Wednesday, June 14, 2017

The Last Daffodil and What Eats It

This week temperatures have skyrocketed, but until recently it's been quite a cool (and sometimes downright chilly!) spring.  The last daffodil in my collection to bloom this year, Narcissus 'Actaea', flowered for over three weeks from mid-May through the end of last week.

Narcissus 'Actaea' - last daffodil bloom this year
The winding down of daffodil season, however, is when the fight to save my daffodils steps up.   In May and early June is when the critters that eat them come out to play.  And just what eats daffodils, the bulb that is impervious to almost every other garden pest around, you might wonder?



Frank from the garden blog Sorta Like Suburbia first told me about this fly, whose larvae burrows into the bulb and eats the middle of it, weakening or killing the plant.  After a quick google search, I knew I had seen this fly in my garden.  (Thank you, Frank!)  It's a good-sized fly whose various colorations mimic bumblebees, and when it flies it makes a distinctive whining sound.

Narcissus Bulb Fly
The adult flies emerge in late spring/early summer and live for 2 to 3 weeks.  I often see them around my flowers on sunny days this time of year, feeding on nectar and pollen.


After mating, the female flies lay anywhere from 40 to 100 eggs each at the base of suitable plants, one to three eggs per plant.  That's a lot of infested plants!  They usually lay eggs on daffodils, but they will also infest snowdrops, hyacinth, iris, lilies, amaryllis, and tulips, among others.

Narcissus Bulb Fly laying egg at base of daffodil leaves
After a few days the eggs will hatch and a larvae will wriggle down the outside of each bulb to feed on the basal plate that is on the bottom of the bulb.  It then bores into the middle of the bulb to feed on it, hollowing out the middle of the bulb as it grows larger and larger.  The larvae overwinters inside the bulb, and in early spring it pupates for a month or two (either inside the bulb or in nearby topsoil), finally emerging as an adult fly.


Of course, this usually spells disaster for the plant.  Sometimes the larvae's damage won't totally kill the bulb, and it will be able to send out small leaves and slowly recover over the next two or three years.  Unfortunately oftentimes the bulb is destroyed beyond recovery.


Thus I have been busy fighting these pests for the last weeks.  The Narcissus Bulb Fly is a tough fly to control.  Some people have luck using systemic insecticides, however I try to garden as organically as possible.  Daffodil growers often use hot water bath treatments to kill larvae from Bulb Flies and other pests.  To do this, after the leaves have died back, dig up bulbs that might be infested and submerge them in hot water that is 109° to 111° F (42°-44° C) for one hour.  The heat will kill the larvae; just make sure to avoid higher temperatures that cook the bulb!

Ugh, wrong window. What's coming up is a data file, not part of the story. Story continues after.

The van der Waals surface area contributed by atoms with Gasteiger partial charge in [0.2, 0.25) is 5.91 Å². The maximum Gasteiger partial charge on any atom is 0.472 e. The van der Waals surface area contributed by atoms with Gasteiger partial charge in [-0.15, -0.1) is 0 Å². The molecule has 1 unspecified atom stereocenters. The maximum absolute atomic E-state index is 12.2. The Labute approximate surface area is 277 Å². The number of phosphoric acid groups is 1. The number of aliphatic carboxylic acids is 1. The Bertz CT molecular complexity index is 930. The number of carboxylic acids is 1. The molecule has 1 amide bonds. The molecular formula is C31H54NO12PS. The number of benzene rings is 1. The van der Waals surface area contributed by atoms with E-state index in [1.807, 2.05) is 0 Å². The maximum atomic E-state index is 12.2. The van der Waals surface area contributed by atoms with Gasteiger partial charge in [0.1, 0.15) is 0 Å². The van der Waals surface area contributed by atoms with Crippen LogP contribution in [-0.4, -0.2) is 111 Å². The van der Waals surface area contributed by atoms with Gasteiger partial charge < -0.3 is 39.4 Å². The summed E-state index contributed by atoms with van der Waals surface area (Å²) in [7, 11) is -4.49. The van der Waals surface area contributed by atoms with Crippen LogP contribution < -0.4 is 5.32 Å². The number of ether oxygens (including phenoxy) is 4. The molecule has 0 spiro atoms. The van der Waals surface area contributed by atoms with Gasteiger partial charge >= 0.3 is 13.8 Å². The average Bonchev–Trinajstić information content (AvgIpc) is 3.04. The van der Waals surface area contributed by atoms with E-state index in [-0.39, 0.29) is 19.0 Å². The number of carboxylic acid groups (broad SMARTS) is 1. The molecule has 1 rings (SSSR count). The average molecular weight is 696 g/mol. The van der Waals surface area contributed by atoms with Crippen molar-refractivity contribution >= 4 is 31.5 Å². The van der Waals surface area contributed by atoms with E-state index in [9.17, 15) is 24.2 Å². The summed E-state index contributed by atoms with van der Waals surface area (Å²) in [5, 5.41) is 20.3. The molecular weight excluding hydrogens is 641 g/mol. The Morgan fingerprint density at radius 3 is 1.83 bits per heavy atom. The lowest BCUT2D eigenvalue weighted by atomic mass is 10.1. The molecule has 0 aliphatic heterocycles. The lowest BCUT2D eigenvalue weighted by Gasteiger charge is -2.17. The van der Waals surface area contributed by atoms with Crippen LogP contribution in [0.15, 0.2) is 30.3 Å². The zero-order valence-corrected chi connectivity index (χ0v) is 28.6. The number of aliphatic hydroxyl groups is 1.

I go for a slightly less complicated route - I become a Fly Hunter for the few weeks that they are out in the garden.  I am out gardening quite a bit this time of year, so I garden with a butterfly net handy.  I listen out for the familiar whine when gardening and often check the flowers that they particularly frequent.   When I see a Narcissus Bulb Fly, I swoop the net on top of it.  The fly usually flies straight up to the top of the net, so I then carefully gather the material around the fly and bring it somewhere I can stomp on and kill it.  So far this year I've killed about two dozen flies.


Here's hoping that it's enough to save most of my daffodils.


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Sunday, June 4, 2017

The Pink Spotted Ladybug

A couple weeks ago I had a very special visitor to the Red House Garden.

Pink Spotted Ladybug
On one of my miniature daffodils was a Coleomegilla maculata, also known as the Pink Spotted Lady Beetle or the Twelve-spotted Lady Beetle.

Coleomegilla maculata
Many cultures believe that ladybugs are a sign of good luck and prosperity, and I believe it about this particular ladybug.  What's so special about it?  It's the first ladybug I've seen in my garden that is actually native to this area.


While native ladybugs used to be quite common, they are now being outcompeted by non-native ladybugs.  If I see a ladybug here, it is usually an Asian Ladybug, aka Harlequin Ladybird.  Larger than most of our native species, the Asian Ladybug is known for its huge appetite and was repeatedly introduced to the US for the control of aphids starting in the early 1900's.  An established population of these beetles were found in the wild near New Orleans in 1988, and since then they have spread swiftly.  Their appearance is very variable, but they often have what looks like an 'M' on the backs of their heads. 

Asian Ladybug
Asian Ladybugs outcompete native ones due to their voracious nature, their high resistance to disease, and the fact that they carry a microsporidian parasite that infects and kills other ladybugs but which they are immune to.  They are often considered pests due to their tendency to swarm to light-colored buildings (including my porch) in fall and and try to come indoors to hibernate for the winter.  They also give off a noxious odor and stain when frightened or crushed. 


Pink Spotted Ladybugs such as the one in my garden are native to Northeastern North America, the Midwest, and the Southwestern United States.  Its color can range from pink to orange or red.  They prey on aphids and other small insects, but the Pink Spotted Ladybug is unusual in that pollen may make up to 50% of its diet.  It is attracted to areas with dandelions and other pollen-rich weeds (maybe that's why it ended up in my yard?)


 Either way, I consider myself fortunate to have one of our native ladybugs in my garden, and I hope it will be so lucky as to lead to more!


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